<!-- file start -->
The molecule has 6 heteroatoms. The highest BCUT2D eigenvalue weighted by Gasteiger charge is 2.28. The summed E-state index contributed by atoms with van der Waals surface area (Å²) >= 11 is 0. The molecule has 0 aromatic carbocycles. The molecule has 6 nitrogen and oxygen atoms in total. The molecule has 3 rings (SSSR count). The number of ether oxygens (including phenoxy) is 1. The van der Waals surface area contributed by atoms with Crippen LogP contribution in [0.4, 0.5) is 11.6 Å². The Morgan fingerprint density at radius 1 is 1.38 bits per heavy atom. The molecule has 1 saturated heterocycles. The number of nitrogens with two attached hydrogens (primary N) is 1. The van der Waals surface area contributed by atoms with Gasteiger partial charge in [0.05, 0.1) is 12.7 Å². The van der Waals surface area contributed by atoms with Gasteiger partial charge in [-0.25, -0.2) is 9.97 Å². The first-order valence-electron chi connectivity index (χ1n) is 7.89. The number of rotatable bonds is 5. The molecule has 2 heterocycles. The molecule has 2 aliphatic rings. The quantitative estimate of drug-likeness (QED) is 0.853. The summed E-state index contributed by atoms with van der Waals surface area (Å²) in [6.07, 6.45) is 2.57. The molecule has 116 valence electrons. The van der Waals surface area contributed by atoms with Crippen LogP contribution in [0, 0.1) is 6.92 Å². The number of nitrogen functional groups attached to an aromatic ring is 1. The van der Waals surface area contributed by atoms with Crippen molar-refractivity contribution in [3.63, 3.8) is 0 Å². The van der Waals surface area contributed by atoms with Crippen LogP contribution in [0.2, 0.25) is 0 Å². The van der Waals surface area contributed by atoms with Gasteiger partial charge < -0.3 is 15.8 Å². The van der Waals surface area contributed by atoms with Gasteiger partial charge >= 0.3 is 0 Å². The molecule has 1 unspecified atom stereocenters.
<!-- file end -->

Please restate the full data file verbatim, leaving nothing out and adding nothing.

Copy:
The molecule has 6 heteroatoms. The highest BCUT2D eigenvalue weighted by Gasteiger charge is 2.28. The summed E-state index contributed by atoms with van der Waals surface area (Å²) >= 11 is 0. The molecule has 0 aromatic carbocycles. The molecule has 6 nitrogen and oxygen atoms in total. The molecule has 3 rings (SSSR count). The number of ether oxygens (including phenoxy) is 1. The van der Waals surface area contributed by atoms with Crippen LogP contribution in [0.4, 0.5) is 11.6 Å². The Morgan fingerprint density at radius 1 is 1.38 bits per heavy atom. The molecule has 1 saturated heterocycles. The number of nitrogens with two attached hydrogens (primary N) is 1. The van der Waals surface area contributed by atoms with Gasteiger partial charge in [0.05, 0.1) is 12.7 Å². The van der Waals surface area contributed by atoms with Gasteiger partial charge in [-0.25, -0.2) is 9.97 Å². The first-order valence-electron chi connectivity index (χ1n) is 7.89. The number of rotatable bonds is 5. The molecule has 2 heterocycles. The molecule has 2 aliphatic rings. The quantitative estimate of drug-likeness (QED) is 0.853. The summed E-state index contributed by atoms with van der Waals surface area (Å²) in [6.07, 6.45) is 2.57. The molecule has 116 valence electrons. The van der Waals surface area contributed by atoms with Crippen LogP contribution in [0, 0.1) is 6.92 Å². The number of nitrogen functional groups attached to an aromatic ring is 1. The van der Waals surface area contributed by atoms with Crippen molar-refractivity contribution in [3.63, 3.8) is 0 Å². The van der Waals surface area contributed by atoms with Crippen LogP contribution in [0.2, 0.25) is 0 Å². The van der Waals surface area contributed by atoms with Gasteiger partial charge < -0.3 is 15.8 Å². The van der Waals surface area contributed by atoms with Gasteiger partial charge >= 0.3 is 0 Å². The molecule has 1 unspecified atom stereocenters.